Taiwan has often been depicted as an island facing the constant threat of forcible annexation by the People’s Republic of China. However, despite this threat, as well as rampant corruption and official rent-seeking activities, why has Taiwan continued to invest capital and talent into China for over three decades? In the award-winning book Rival Partners, Wu Jieh-min delves into the development of Taiwanese enterprises in China over twenty-five years and offers fresh insights. The geopolitical shift in Asia that began in the 1970s, along with the global restructuring of value chains since the 1980s, created strong incentives for Taiwanese entrepreneurs to venture into China, despite political risks and insecure property rights. Taiwanese investment, in collaboration with Hong Kong capital, played a crucial role in laying the foundation for the world’s factory to thrive in the southern province of Guangdong. However, official Chinese narratives tend to downplay Taiwan’s vital contribution. It is hard to imagine the Guangdong model without Taiwanese investment, and without the Guangdong model, China’s rise would not have been possible. Going beyond the common perception of the ‘China miracle,’ Wu delineates how Taiwanese businesspeople, with the cooperation of local officials, helped introduce global capitalism into China by partnering with their political archrival. This partnership has resulted in financial benefits for Taiwan, while also contributing to the growth of an economic powerhouse that now exerts its influence globally and poses a potential threat to Taiwan’s political survival. In this lecture, Professor Wu will further elaborate on the role of Taiwan in the current US‒China strategic competition and explain the importance of Taiwan in China’s quest for technological upgrading.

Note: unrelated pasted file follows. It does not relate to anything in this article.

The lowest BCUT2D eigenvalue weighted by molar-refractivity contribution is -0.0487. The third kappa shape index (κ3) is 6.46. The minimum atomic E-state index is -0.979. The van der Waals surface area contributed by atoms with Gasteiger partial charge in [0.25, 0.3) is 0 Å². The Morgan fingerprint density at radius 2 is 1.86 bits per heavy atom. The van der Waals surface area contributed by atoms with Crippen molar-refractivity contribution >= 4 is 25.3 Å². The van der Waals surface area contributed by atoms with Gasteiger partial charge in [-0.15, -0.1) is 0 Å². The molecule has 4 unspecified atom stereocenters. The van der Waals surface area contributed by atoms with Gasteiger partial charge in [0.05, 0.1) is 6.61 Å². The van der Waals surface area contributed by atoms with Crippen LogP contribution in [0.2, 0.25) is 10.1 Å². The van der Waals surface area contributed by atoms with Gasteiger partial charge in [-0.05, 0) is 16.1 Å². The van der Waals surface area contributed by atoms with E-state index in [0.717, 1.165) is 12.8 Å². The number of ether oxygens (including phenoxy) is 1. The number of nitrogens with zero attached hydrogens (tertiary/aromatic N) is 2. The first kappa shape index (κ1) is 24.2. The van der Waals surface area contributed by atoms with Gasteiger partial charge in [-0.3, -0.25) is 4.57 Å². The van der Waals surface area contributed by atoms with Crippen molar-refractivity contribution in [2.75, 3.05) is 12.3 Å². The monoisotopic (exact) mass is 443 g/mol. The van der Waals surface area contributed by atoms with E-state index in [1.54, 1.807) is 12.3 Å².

Wu Jieh-min is a research fellow at the Institute of Sociology, Academia Sinica, Taiwan.